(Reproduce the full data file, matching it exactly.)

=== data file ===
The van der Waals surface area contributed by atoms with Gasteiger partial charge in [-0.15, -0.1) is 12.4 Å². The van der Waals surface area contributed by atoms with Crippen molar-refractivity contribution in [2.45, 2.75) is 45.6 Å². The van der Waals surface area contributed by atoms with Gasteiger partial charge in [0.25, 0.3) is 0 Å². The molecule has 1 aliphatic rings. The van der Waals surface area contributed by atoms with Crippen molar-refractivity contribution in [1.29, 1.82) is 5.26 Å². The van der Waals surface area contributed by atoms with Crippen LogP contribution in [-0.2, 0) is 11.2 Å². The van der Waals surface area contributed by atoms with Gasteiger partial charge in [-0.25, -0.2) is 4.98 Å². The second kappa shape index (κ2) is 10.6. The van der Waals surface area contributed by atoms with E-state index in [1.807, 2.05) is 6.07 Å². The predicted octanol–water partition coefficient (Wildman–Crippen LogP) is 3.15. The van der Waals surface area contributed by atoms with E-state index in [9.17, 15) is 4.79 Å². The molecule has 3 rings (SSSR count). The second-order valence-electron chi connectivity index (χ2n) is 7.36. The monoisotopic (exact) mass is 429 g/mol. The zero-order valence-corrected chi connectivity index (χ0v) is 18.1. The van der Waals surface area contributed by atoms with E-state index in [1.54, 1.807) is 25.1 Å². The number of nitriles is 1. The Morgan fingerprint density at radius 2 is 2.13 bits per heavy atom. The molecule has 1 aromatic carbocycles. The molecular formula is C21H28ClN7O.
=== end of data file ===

The van der Waals surface area contributed by atoms with Gasteiger partial charge in [-0.15, -0.1) is 12.4 Å². The van der Waals surface area contributed by atoms with Crippen molar-refractivity contribution in [2.45, 2.75) is 45.6 Å². The van der Waals surface area contributed by atoms with Gasteiger partial charge in [0.25, 0.3) is 0 Å². The molecule has 1 aliphatic rings. The van der Waals surface area contributed by atoms with Crippen molar-refractivity contribution in [1.29, 1.82) is 5.26 Å². The van der Waals surface area contributed by atoms with Crippen LogP contribution in [-0.2, 0) is 11.2 Å². The van der Waals surface area contributed by atoms with Gasteiger partial charge in [-0.25, -0.2) is 4.98 Å². The second kappa shape index (κ2) is 10.6. The van der Waals surface area contributed by atoms with E-state index in [1.807, 2.05) is 6.07 Å². The predicted octanol–water partition coefficient (Wildman–Crippen LogP) is 3.15. The van der Waals surface area contributed by atoms with E-state index in [9.17, 15) is 4.79 Å². The molecule has 3 rings (SSSR count). The second-order valence-electron chi connectivity index (χ2n) is 7.36. The monoisotopic (exact) mass is 429 g/mol. The zero-order valence-corrected chi connectivity index (χ0v) is 18.1. The van der Waals surface area contributed by atoms with E-state index in [1.54, 1.807) is 25.1 Å². The number of nitriles is 1. The Morgan fingerprint density at radius 2 is 2.13 bits per heavy atom. The molecule has 1 aromatic carbocycles. The molecular formula is C21H28ClN7O.